GlobalPSC member the Australian Paint Manufacturers’ Federation (APMF) is collaborating with SV on an industry-led pilot program to collect trade waste data and to examine the most efficient and environmentally sound ways to collect and treat waste paint. The GlobalPSC is incorporating trial results in helping SV develop the public policy and business case for paint stewardship.

Richard Phillips, Executive Director of the APMF, also supported the decision by Environment Ministers and discussed plans for further research,

“The APMF supports the SCEW decision to include waste architectural and decorative paints in its work plan. A key element of our current Strategic Plan involves working with Governments on a future product stewardship scheme for waste architectural and decorative paint. When looking to the future, the APMF Council believes that a voluntary industry program has the potential to provide a cost effective and efficient product stewardship scheme for our sector. The current PaintCare trial program in Victoria also acknowledges that any future product stewardship program should also consider the issue of waste paint generated from the trade sector. Currently, there is no collection service in any state or territory for trade waste paint. The APMF also believes that further research is now warranted. Hence, we are funding a joint research project with Sustainability Victoria for Swinburne University of Technology to generate new research into better and more environmental friendly ways to address waste paint.”

John Polhill, Product Stewardship Specialist – Waste Strategy with SV, reinforced the importance of collaboration,

“The Victorian Government is committed to working with industry to effectively manage problematic products in accordance with Victorian and national waste policy. The work with ABRI and APMF demonstrates the success of industry-government partnerships thusfar.”

The GlobalPSC and several members have been appointed by the Australian Government to a Product Stewardship Advisory Group that provides independent advice to the government on products that could be considered for attention under the Product Stewardship Act. The SCEW work plan operates in conjunction with the Product Stewardship Advisory Group to explore opportunities for management of priority products.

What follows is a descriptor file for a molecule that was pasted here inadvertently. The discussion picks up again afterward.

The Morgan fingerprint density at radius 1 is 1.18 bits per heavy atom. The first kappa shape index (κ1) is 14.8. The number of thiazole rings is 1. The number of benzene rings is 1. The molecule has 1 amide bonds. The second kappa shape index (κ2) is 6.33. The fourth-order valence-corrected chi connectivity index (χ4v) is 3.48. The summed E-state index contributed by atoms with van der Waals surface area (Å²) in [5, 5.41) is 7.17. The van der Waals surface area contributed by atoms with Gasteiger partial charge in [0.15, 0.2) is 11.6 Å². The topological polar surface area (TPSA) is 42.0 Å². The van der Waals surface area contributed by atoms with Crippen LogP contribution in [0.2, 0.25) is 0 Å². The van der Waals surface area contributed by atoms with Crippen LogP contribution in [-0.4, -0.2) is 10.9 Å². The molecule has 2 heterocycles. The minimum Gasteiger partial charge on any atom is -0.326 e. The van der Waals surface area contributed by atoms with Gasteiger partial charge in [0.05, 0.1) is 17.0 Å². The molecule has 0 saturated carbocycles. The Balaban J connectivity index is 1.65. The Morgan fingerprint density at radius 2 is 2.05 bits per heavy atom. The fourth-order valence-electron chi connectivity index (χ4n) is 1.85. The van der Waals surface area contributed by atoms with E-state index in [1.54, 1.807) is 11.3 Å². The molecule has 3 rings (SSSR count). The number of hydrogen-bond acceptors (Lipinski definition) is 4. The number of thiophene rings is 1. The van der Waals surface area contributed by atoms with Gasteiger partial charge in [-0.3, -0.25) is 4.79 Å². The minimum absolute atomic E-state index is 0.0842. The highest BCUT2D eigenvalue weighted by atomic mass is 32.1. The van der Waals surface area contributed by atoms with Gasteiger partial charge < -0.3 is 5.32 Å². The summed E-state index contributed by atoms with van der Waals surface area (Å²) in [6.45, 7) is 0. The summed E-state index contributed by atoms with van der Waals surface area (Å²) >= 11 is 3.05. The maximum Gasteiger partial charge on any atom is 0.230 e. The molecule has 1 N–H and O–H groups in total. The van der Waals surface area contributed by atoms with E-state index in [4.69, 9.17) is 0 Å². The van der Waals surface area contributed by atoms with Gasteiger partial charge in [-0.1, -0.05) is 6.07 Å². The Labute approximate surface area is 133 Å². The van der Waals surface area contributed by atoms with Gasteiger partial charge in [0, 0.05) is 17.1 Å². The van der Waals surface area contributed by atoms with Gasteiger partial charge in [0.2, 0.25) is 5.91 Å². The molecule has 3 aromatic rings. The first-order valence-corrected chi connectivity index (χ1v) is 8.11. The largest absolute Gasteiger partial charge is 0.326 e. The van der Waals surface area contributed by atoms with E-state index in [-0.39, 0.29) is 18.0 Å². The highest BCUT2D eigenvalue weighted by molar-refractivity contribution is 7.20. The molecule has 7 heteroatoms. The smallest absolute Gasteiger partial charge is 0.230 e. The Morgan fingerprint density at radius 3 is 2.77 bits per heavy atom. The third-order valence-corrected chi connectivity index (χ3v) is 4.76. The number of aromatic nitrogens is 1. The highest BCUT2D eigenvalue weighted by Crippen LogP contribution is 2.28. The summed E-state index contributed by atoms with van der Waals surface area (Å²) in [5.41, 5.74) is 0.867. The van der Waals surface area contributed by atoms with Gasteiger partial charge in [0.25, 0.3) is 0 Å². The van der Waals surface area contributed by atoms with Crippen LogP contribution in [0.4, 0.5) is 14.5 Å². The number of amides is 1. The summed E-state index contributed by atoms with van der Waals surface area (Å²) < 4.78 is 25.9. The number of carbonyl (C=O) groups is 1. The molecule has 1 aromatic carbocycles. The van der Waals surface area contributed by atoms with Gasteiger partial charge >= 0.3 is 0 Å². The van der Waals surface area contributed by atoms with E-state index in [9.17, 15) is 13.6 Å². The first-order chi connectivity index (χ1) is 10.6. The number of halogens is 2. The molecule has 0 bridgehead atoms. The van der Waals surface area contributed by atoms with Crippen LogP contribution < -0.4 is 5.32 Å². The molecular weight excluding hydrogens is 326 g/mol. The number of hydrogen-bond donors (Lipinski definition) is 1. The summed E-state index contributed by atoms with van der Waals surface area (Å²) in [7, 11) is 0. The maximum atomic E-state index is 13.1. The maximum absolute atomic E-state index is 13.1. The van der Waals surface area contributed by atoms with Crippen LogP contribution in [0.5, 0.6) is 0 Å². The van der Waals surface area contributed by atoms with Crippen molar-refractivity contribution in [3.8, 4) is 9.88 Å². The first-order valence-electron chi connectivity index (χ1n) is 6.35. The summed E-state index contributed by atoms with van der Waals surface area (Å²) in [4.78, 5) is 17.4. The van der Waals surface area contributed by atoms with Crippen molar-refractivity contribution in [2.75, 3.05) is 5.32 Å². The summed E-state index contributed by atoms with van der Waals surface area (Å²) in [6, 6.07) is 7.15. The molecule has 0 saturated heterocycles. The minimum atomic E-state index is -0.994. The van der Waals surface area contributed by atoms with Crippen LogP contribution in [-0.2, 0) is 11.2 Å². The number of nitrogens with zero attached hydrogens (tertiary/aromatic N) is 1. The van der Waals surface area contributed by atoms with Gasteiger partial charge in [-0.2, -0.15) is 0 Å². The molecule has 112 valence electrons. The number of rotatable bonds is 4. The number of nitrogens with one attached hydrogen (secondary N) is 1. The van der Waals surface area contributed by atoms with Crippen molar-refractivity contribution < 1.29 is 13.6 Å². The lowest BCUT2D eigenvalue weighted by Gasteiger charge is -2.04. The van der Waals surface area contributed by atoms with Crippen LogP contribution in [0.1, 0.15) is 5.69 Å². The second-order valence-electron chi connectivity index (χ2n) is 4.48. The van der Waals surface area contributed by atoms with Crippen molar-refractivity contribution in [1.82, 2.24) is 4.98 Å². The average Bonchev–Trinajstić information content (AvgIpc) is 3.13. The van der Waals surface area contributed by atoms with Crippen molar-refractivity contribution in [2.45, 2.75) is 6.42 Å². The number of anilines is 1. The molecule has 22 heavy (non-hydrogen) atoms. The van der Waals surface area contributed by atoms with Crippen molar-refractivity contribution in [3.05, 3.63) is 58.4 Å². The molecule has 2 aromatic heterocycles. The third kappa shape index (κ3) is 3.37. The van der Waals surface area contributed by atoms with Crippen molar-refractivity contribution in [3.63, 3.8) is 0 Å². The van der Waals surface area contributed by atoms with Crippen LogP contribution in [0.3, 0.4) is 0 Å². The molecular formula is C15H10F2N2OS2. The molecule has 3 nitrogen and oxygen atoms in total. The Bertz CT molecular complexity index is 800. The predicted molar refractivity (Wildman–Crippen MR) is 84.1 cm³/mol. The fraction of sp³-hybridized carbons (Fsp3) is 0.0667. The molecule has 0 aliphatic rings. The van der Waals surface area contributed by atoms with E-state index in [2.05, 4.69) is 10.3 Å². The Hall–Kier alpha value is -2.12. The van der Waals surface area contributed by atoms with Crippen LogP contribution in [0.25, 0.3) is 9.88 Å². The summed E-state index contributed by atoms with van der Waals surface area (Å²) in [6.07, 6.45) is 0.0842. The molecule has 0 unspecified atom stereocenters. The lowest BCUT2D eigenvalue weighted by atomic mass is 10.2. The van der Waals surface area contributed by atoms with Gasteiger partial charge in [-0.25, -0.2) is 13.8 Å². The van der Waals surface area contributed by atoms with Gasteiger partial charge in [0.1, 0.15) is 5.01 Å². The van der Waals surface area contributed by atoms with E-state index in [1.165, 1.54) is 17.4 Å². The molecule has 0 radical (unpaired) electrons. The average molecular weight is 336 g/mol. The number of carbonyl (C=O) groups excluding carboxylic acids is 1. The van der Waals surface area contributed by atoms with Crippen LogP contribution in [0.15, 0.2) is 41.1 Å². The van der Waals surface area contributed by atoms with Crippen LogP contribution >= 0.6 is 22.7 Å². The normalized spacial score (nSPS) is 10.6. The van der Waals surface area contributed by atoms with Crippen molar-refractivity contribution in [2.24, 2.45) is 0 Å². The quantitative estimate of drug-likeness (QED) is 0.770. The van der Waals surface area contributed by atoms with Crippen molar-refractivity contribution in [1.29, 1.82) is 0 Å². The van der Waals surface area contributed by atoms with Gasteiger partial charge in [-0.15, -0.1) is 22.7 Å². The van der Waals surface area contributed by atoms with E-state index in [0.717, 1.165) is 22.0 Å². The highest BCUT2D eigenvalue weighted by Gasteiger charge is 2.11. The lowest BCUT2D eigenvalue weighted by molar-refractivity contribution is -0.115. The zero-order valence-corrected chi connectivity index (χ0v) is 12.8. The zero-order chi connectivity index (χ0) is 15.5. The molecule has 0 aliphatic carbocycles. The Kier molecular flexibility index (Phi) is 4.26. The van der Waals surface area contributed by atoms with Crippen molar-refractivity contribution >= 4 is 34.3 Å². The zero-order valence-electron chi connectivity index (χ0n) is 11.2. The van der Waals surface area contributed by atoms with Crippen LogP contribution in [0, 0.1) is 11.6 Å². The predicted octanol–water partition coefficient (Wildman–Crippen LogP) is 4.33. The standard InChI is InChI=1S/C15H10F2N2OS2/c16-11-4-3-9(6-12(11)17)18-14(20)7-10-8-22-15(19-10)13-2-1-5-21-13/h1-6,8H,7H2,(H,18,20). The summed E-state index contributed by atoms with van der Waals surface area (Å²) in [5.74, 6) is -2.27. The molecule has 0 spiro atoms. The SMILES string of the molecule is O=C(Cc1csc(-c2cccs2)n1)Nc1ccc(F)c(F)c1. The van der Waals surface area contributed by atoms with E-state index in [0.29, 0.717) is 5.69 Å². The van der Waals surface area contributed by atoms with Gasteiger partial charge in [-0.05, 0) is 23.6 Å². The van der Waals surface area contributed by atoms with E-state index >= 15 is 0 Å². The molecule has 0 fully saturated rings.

Greening the Economy through Design Incentives

Posted by GlobalPSC at 7:22 am, February 8th, 2013Comments0

A fundamental principle of extended producer responsibility (EPR) is that by making producers financially and/or physically responsible for the management of end-of-life (EOL) products, the producers internalise waste management considerations into their overall product strategies and seek ways to minimise their resulting costs.

In theory, EPR should result in design for environment (DfE) improvements such as product redesign and material substitution. Properly designed incentives should result in products that are, for example, easier to disassemble or recycle and that reduce or eliminate toxic materials that may pose risks to human health and the environment.

Does EPR actually result in DfE changes? Are such approaches cost effective? These are fundamental issues the Global Product Stewardship Council will be addressing in the coming year. First, it is important to understand how EPR approaches themselves can be designed to provide incentives for DfE.

Colleagues, some of whom work for GlobalPSC members or have been active in our discussions, address allocating EPR to produce DfE incentives in a December 2012 article for the European Energy and Environmental Law Review.

The authors discuss the ability of current EPR laws and policy tools to create appropriate design incentives through changes in responsibility for waste management, with an emphasis on Europe’s WEEE Directive for used electronics. Their research has implications for many EPR and product stewardship schemes.

Key questions posed include:

  • Should each producer be individually responsible for the waste of its own products, only, or is collective responsibility acceptable or even inevitable?
  • Should a producer be responsible for orphan products (whose producers are no longer on the market)?
  • Should the producer have both financial and operational responsibility?
  • Should producers be responsible for historical waste?

Accreditation of Voluntary Product Stewardship Programs

Posted by GlobalPSC at 12:53 pm, February 28th, 2012Comments0

The Australian Government Department of Sustainability, Environment, Water, Population and Communities (SEWPaC) has released a consultation paper on the proposed model for accreditation of voluntary product stewardship arrangements under the Product Stewardship Act 2011. Written submissions on the consultation paper are sought by 27 March 2012.

Public meetings will be held in Sydney on 14 March 2012, Canberra on 16 March and Melbourne on 20 March. Further information on the consultation process is available on the SEWPaC website.

SEWPaC is a Government Member of the Global Product Stewardship Council, and the GlobalPSC is pleased to have provided input in the development of the proposed arrangements.

Subscribe
Receive news and updates from us

GlobalPSC Facebook
 
Global Product Stewardship Council

PO Box 755, Turramurra, NSW 2074, Australia
Tel: +61 2 9449 9909
Fax: +61 2 9449 9901
Email: info@globalpsc.net